As was the case when bottled water first appeared in developed countries in the 80s, persistent advertising has proven successful in shifting public perceptions against their better judgement. Australia’s demographics are also changing, and as immigration is the core contributor to national population growth, this brings different cultural perceptions regarding the use of tap water. Studies in Australia[17] and the United States[18] have indicated that embedded cultural challenges can exist in terms of relative levels of trust in drinking tap water. It therefore seems likely that the battle between bottled water and tap water will be ongoing.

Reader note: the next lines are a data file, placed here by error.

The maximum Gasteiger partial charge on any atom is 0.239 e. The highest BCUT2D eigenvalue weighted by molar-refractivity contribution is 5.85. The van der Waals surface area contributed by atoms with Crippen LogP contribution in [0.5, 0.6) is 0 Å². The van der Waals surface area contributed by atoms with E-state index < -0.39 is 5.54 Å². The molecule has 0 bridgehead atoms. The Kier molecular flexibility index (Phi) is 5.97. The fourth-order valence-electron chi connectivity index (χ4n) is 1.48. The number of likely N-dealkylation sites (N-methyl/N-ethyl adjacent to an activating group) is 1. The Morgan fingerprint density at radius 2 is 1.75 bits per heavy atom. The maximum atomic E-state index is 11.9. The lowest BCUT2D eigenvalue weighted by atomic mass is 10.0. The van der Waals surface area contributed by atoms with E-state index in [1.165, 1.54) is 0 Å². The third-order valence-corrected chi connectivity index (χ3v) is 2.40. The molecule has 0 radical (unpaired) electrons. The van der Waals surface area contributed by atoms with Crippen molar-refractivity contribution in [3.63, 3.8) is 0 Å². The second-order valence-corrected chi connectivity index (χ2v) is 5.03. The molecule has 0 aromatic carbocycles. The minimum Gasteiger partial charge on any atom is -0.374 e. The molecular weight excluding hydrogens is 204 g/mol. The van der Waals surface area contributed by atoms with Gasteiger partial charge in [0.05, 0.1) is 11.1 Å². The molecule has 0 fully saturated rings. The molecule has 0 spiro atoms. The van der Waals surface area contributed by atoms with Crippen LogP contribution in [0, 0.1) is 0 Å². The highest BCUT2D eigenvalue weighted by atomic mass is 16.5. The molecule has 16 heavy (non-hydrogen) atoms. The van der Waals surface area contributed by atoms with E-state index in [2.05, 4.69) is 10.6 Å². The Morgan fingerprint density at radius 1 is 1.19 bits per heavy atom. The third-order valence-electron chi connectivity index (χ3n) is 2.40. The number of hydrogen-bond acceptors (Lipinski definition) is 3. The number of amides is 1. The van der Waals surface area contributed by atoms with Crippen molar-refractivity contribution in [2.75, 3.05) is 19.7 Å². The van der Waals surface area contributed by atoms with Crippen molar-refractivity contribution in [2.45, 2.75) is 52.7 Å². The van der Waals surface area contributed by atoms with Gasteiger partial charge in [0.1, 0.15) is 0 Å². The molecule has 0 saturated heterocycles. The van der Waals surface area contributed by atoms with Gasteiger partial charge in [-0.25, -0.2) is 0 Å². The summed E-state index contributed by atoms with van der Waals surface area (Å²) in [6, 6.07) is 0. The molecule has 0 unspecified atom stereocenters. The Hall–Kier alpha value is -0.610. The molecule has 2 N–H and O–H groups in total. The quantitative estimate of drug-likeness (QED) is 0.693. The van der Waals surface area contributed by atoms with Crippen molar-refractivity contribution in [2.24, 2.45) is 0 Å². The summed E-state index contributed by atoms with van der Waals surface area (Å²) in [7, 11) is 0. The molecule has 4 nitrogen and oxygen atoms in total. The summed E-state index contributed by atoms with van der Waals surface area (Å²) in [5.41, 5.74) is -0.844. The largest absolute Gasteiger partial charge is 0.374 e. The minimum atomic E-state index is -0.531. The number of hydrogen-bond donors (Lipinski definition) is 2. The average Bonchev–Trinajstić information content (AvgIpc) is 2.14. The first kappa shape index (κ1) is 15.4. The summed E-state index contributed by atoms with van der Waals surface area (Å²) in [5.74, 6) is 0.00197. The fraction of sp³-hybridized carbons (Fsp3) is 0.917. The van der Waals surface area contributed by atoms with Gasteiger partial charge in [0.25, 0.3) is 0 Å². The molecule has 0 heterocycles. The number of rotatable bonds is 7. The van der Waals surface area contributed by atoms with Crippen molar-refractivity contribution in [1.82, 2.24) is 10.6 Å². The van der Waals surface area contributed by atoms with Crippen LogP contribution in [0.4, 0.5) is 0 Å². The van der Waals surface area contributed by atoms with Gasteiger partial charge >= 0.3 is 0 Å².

So whilst campaigns like Choose Tap aren’t especially exciting in comparison to more technologically savvy industry developments, they are incredibly innovative and powerful in terms of community outreach vehicles regarding sustainability, and result in savings of energy and water resources, remove waste from the environment, and ultimately save customers money. The Australian water industry is also in a position through commitments to the Sustainable Development Goals to be a leader internationally in raising the global standard and profile of tap water[19]. Campaigns such as Choose Tap are therefore a critical tool that will require ongoing investment to engage the public as active participants in the discourse surrounding water security and sustainability in general.